The end result of more playing around with the plastic LED
collimaters: they're not going to work well. Dang.
The microscope wants a small diameter parallel light beam, and the
plastic collimaters just won't do that. Even the tight spots
overfocus and overmagnify, and there's no real room for adjustment.
Noq2's approach works because of:
a) brute force: 60W of LED light is the
equivalent of around 350W of halogen light
b) a large die LED (7mm diameter!): that's more like a small COB
In his case it's a 'close enough' approximation to infinity focus
because of the huge die and tons of output. There's enough nearly
parallel light in there along with all the rest to make it work. Most
of the light that makes it into the optical path (which is likely only 5-10%, the beamsplitter doesn't combine much) is just lighting up the
inside of the microscope body, but the light that does make it all the
way through is diffuse and even and nice. Brute force works!
Me, I want as much of the light to be usable as I can get.
So I'm probably back to using lenses. The stock Olympus setup uses
two air-gapped elements with a total focal distance of 11-12mm placed
on either side of a halogen bulb. The bulb filament intentionally
sits just in front of the focal point to defocus the image slightly.
(EDIT: Actually, I'm wrong here; it's just past the focal point in order to produce a focused image of the bulb filament at the point of the iris in the microscope body).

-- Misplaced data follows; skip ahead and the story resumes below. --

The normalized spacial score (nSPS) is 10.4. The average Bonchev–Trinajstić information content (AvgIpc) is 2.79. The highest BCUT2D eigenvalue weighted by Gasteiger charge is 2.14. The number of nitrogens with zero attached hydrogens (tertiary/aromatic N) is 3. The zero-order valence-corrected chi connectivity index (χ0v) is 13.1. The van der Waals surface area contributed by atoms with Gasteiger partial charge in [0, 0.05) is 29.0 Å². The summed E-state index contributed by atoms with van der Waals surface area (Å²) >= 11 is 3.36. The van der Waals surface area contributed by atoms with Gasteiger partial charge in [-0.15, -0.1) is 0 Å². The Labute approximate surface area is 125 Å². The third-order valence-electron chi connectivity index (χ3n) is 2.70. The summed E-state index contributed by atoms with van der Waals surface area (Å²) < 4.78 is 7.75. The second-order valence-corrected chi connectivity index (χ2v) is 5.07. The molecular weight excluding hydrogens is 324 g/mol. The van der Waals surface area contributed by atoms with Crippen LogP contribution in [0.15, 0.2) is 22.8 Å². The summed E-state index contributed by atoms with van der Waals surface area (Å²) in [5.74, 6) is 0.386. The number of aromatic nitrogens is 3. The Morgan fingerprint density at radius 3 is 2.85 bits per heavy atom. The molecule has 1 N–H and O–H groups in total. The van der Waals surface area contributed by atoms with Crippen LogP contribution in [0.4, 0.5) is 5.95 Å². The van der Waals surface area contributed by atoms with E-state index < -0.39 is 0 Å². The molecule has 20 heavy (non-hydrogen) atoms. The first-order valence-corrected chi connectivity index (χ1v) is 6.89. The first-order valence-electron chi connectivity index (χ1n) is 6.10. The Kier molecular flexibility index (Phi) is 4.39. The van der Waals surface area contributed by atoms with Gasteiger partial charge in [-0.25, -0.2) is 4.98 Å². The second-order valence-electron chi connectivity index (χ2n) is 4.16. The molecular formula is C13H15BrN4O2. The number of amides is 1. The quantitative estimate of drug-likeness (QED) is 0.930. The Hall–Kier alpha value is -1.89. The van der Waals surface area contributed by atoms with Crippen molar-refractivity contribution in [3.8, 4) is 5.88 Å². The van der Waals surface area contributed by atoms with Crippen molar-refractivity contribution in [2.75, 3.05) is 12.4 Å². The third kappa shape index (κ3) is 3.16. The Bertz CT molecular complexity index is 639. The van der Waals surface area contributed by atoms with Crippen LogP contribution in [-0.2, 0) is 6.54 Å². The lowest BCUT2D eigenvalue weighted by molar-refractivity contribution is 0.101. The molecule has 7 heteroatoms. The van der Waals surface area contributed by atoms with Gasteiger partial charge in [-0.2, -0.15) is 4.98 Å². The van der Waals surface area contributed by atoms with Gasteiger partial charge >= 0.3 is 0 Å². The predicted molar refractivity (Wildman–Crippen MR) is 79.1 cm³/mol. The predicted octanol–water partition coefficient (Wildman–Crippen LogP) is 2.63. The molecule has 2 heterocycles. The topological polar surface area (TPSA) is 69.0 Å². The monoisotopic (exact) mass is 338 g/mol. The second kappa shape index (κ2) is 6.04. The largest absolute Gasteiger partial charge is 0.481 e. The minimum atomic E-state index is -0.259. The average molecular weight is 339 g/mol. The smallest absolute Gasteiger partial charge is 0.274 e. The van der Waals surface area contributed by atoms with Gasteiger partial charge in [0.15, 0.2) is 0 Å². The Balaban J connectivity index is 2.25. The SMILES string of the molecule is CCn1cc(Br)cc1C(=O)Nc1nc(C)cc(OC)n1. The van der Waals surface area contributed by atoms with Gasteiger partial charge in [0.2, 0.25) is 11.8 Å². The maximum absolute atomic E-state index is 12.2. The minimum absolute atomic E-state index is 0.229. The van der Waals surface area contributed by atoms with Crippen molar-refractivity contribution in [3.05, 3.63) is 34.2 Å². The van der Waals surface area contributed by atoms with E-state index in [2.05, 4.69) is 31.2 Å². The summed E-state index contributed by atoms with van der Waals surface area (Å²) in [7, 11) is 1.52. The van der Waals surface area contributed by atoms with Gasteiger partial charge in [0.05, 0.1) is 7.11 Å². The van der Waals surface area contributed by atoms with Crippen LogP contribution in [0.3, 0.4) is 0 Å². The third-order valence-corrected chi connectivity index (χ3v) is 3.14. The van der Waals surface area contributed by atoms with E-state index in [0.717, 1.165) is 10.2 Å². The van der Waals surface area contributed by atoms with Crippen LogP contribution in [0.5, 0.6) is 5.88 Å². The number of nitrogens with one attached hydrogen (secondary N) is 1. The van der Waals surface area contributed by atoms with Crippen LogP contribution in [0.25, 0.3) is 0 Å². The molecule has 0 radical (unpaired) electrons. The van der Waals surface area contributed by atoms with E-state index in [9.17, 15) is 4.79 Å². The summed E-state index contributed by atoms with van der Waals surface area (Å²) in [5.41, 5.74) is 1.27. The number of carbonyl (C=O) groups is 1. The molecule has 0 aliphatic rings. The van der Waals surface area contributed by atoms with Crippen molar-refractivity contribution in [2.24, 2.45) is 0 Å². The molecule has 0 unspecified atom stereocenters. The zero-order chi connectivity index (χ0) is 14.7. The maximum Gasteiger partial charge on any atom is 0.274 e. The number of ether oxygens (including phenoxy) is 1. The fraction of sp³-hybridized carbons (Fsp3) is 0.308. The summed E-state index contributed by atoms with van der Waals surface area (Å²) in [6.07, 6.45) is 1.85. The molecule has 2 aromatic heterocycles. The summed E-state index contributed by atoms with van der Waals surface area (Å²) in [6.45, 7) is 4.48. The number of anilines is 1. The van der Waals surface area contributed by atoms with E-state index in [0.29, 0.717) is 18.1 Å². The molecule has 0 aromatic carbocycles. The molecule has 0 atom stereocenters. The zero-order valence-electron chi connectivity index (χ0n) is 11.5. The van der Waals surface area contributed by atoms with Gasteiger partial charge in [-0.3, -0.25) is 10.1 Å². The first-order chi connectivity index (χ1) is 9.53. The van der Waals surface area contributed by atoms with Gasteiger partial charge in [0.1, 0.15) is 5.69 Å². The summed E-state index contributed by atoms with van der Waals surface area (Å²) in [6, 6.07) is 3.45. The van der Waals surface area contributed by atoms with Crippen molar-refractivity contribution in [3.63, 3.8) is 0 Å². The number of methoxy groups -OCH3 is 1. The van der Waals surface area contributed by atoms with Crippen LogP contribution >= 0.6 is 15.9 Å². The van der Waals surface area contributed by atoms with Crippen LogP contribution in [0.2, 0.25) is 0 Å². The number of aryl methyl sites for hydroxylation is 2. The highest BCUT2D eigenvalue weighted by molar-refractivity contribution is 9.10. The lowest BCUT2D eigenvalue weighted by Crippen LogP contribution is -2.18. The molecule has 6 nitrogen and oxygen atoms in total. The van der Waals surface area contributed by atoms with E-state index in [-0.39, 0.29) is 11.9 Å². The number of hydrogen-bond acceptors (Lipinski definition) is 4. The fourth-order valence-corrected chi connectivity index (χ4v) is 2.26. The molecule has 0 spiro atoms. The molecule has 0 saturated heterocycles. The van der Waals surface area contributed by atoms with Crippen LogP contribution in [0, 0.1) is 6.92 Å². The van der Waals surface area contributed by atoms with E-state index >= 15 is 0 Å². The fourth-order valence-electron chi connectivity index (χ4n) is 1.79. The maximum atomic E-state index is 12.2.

Olympus uses some really nice glass. The first
condenser element is a partial shortpass to filter out some of the
infrared. The second weaker element nearly touches the first and
finishes the collimation job. Two 45 degree front-surface (!) mirrors
direct the light into the beam combiner body.
The biggest constraint on the collimater design is the diameter of the
optical path through the scope, which is a little under 15mm at
multiple points. Opposing that, we want to collect as much light as
possible from the LED into the condenser, which means putting the
lenses as close to the emitter as possible, and so choosing the
shortest practical focal length. Focal length trades off against beam
width; the shorter the focal length, the more the 'image' of the LED
die is magnified and the wider the final collimated light beam.
The original Olympus optical design expands the image of the halogen
bulb filament into a beam of approximately 15mm diameter, matching the
optical path. The Cree XP-L LEDs I'm using have a die almost the same
major dimension as the bulb filament.
A more powerful LED
with a bigger die probably isn't useful if we're going to use a
single-stage collimator. And an XP-L is easily the highest-flux
LED I can get with a die this small.
The XHP70.2 might put out 5x as much light, but if that's over 5x as
much area, it's not a net gain given the constraints (I'm
going to test it anyway, but I don't have high hopes). The big die of
the XHP70.2 isn't a problem for noq2 because he's not using any optics
that magnify its apparent size. He could usefully apply a 15mm COB.
This also means we're not going to improve on the original Olympus
lens choices without going to a more complex beam reduction design
that probably won't fit. (EDIT: Actually, I can probably fit a Keplerian design in there)
I'm going to try it Olympus's way. Given how dang nice those
lenses are, I'm totally yoinking them. And since I'm messing so
much with the physical layout, I want some adjustment ability. Which
means at this point-- I'm most of the way back to my original design.
Oh well. At least much of it is actually built and this has become an
iterative process. A little at a time rather than one fell swooooooop.
So... The next step is making some new lens tubes.
And mounting the Olympus lenses in them (using nice, reversible, not messy O-rings).
This gives me the lenses at the proper separation in a durable,
flexible package. Now I have to make a tube mount that fits inside
the lighting enclosure.